The common name of the southern gastric-brooding frog refers to the extraordinary method of parental care. Mating occurred in the spring and the female then swallowed the eggs (4). Thus the larvae developed in her stomach; safe from digestion as the digestive system shut down completely (5). For the entire six to seven weeks of egg development the female did not eat, and when the young had metamorphosed into tiny frogs, they were expelled into the mouth and then crawled out and hopped away (4).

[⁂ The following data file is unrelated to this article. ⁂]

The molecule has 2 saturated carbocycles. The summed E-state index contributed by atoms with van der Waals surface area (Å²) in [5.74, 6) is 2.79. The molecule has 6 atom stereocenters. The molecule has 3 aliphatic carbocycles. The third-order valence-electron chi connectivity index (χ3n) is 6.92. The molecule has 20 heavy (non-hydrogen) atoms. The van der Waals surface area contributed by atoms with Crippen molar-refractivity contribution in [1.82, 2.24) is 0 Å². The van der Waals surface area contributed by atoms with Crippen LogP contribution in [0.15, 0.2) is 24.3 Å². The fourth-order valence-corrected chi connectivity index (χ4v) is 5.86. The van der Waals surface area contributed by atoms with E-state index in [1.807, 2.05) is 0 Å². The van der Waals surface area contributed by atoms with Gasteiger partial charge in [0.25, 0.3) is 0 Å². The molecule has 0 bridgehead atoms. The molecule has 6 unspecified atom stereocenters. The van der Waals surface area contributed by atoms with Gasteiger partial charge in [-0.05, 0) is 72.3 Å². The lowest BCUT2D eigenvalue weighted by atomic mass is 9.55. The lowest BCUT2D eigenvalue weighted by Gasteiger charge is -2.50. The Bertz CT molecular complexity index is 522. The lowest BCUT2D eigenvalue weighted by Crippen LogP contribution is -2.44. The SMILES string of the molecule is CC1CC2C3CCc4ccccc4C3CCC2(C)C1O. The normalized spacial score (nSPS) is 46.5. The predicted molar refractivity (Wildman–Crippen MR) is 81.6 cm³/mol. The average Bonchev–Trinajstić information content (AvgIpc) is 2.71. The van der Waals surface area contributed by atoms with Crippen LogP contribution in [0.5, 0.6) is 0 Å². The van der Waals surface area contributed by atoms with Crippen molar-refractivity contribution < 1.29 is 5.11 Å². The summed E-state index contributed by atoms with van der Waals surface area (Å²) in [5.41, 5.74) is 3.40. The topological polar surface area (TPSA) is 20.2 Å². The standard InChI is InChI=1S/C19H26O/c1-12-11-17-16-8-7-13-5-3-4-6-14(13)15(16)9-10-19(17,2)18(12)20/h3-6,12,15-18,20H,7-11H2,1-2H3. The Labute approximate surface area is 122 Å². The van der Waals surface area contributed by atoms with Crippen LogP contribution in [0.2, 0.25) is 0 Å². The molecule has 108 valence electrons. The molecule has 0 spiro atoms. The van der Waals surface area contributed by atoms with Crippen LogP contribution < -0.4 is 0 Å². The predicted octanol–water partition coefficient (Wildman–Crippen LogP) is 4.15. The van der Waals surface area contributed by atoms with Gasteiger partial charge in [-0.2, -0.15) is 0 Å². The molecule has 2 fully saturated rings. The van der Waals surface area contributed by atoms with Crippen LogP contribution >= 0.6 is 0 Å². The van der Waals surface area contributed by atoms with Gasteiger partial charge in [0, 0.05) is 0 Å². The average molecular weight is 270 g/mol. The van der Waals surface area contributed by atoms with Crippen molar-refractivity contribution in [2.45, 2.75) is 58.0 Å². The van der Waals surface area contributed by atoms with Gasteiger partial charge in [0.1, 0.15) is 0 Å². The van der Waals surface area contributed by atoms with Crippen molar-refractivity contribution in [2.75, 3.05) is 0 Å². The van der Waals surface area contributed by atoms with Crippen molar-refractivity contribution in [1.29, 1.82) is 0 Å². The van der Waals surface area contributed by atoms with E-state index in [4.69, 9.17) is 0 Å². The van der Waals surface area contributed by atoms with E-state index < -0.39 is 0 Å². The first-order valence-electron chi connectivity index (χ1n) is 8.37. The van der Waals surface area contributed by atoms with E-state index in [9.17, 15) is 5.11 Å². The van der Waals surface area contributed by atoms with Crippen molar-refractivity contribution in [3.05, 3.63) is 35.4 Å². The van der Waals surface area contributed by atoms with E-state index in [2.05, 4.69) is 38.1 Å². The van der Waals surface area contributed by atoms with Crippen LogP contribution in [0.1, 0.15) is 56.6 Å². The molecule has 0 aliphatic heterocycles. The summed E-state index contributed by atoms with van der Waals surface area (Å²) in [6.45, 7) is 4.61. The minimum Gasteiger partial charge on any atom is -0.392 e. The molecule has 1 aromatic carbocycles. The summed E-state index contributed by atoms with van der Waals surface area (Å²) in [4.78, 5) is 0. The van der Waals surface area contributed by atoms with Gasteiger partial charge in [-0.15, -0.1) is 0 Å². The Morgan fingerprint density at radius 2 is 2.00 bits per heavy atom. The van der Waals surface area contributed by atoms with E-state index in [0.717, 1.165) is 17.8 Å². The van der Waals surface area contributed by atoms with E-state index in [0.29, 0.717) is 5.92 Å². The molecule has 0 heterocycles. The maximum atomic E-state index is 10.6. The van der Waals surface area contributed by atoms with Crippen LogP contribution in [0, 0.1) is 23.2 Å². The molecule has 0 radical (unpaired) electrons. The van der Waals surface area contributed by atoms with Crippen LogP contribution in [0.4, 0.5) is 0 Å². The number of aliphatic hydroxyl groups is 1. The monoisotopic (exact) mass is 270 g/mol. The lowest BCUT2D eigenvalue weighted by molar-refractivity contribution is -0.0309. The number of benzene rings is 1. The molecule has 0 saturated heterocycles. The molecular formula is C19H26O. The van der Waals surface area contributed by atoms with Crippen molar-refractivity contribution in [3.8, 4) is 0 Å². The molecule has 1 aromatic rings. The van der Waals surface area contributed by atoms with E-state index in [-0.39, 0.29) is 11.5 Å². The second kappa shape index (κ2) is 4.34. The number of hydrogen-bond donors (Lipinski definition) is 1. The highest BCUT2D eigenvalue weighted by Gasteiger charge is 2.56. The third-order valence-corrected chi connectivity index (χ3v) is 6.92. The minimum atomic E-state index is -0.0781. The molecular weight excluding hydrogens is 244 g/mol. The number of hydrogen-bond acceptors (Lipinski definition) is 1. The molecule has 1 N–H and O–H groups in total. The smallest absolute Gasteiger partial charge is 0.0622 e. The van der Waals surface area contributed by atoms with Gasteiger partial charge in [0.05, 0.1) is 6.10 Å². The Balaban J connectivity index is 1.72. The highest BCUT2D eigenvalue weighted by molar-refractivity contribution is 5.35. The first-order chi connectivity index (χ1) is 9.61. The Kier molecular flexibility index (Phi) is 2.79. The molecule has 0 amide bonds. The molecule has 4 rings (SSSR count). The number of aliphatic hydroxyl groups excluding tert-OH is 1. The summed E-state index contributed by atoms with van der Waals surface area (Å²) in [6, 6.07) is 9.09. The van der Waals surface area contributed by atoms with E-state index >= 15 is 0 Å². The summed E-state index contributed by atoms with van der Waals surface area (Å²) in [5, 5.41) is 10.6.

Feeding occurred both on land and in the water; small insects (2) were caught with the tongue, and the forelimbs were then used to manoeuvre the item into the mouth (2). The gastric-brooding frog was a strong swimmer, but it was not very active and often stayed still for hours, drifting or floating in the water (2).